Tell someone they’re giving off gamma rays and they may think you’ve been seeing too many sci-fi flicks.
Actually, it’s healthy and natural for humans to emit gamma rays.
Measuring those rays is among the sophisticated tactics that a Houston, Texas-based nutrition researcher is using to figure out how much lean (muscle, bone, and water) and body fat is healthy and normal for America’s kids as they develop from infant to tot to teen.
At the ARS Children’s Nutrition Research Center at Baylor College of Medicine in Houston, biophysicist Kenneth J. Ellis’s gamma ray device, officially known as a “whole body gamma counter,” is one of about a half-dozen complex instruments that he uses, and in some cases improves, for the specialized job of determining body fat and lean, or what’s known as “body composition.”
These measurements are the foundation for a new generation of “body-comp charts” that may someday be as widely used as the more familiar height-and-weight tables or body mass index (BMI) charts that are a standard feature in pediatricians’ offices across the country.
The new body-comp tables would give parents and physicians an updated way to determine how a child’s growth pattern compares with that of healthy, fit kids of the child’s age, height, weight, gender, and ethnic background. A parent’s concern about a child’s recent gain of body fat, for example, could be addressed, and perhaps assuaged, by looking at a body-comp chart to see if the youngster’s body fat is within the normal range.
Constructing reliable body-comp charts for infants to teens requires finding and fine-tuning the best technologies for acquiring thousands of measurements from healthy young volunteers. Then those measurements must be analyzed to create the charts.
Having accomplished all that, and much more, during the past 15 years, Ellis’s team is now within about 2 years of issuing preliminary body-comp tables based on data from normal, fit, Houston-area Black, White, and Hispanic youth.
These body-comp charts will replace and improve on existing tables that don’t reflect today’s ethnic diversity, are based on data derived from older technologies, and have other major drawbacks.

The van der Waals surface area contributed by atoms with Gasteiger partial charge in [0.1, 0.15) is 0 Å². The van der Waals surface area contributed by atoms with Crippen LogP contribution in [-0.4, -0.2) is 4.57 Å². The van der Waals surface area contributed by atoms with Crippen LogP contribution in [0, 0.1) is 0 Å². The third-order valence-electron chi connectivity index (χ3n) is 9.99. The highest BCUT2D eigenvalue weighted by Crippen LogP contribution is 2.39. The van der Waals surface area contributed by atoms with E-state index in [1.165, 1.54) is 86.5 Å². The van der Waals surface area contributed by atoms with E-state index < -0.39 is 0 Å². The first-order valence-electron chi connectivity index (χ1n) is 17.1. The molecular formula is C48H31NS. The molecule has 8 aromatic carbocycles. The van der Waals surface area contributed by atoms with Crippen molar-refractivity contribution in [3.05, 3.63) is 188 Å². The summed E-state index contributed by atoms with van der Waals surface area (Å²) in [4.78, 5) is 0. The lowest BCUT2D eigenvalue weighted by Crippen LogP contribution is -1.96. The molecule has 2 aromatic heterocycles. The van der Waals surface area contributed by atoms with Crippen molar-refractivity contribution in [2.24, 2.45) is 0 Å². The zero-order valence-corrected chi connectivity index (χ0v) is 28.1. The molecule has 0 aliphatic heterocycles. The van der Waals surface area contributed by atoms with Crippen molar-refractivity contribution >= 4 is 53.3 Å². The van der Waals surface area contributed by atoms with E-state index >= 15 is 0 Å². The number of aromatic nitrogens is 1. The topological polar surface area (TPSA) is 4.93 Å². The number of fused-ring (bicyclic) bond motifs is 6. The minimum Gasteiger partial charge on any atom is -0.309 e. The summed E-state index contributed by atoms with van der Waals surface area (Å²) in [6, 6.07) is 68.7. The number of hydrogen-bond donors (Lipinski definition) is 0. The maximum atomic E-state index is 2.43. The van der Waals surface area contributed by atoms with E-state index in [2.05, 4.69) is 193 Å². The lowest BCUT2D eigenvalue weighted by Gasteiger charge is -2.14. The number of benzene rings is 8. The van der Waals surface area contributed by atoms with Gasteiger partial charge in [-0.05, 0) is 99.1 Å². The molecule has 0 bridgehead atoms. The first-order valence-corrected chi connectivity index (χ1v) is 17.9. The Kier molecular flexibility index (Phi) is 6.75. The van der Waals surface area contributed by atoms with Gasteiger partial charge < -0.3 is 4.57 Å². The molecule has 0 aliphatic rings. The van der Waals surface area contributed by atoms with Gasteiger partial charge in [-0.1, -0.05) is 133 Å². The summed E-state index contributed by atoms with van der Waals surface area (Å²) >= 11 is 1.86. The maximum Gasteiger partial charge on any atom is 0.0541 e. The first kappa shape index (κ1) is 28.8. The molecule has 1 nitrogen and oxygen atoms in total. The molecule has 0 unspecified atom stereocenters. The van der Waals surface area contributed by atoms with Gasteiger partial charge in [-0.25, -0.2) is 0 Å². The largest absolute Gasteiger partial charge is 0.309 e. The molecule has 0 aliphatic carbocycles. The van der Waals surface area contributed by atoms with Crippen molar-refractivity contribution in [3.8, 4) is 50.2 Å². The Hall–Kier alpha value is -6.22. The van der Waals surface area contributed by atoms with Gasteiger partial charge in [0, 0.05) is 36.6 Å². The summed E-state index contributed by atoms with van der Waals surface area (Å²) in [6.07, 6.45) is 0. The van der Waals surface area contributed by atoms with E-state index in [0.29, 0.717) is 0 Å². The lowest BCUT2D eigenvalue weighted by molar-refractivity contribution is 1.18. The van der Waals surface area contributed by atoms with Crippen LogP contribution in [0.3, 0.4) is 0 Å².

The gamma ray machine plays a leading role in this research. It provides inside information about muscle, a “lean” component. Says Ellis, “Gamma rays are emitted from potassium. Most of the body’s potassium is in the muscles. So you can use the gamma ray measurements to develop an indirect, but accurate, measure of muscle.”
Admittedly, the instruments used in doctors’ offices and health clubs today to give a quick estimate of body composition aren’t as sensitive as those in Ellis’s lab. But that shouldn’t create a problem for users of the new body-comp charts. The commonly used devices can simply be calibrated for use with the charts, Ellis points out.
His team is already internationally known for its pioneering work in determining how many calories kids need at various stages of their growth. The new body-comp charts are a much-anticipated sequel that will similarly help parents give their kids a strong start toward a lifetime of good health.—By Marcia Wood, Agricultural Research Service Information Staff.
This research is part of Human Nutrition, an ARS national program (#107) described at www.nps.ars.usda.gov.
Kenneth J. Ellis is with the USDA-ARS Children’s Nutrition Research Center at Baylor College of Medicine, 1100 Bates St., Houston, TX 77030; (713) 798-7131.
"Kids’ Body Fat: What’s Healthy? What’s Not?" was published in the March 2010 issue of Agricultural Research magazine.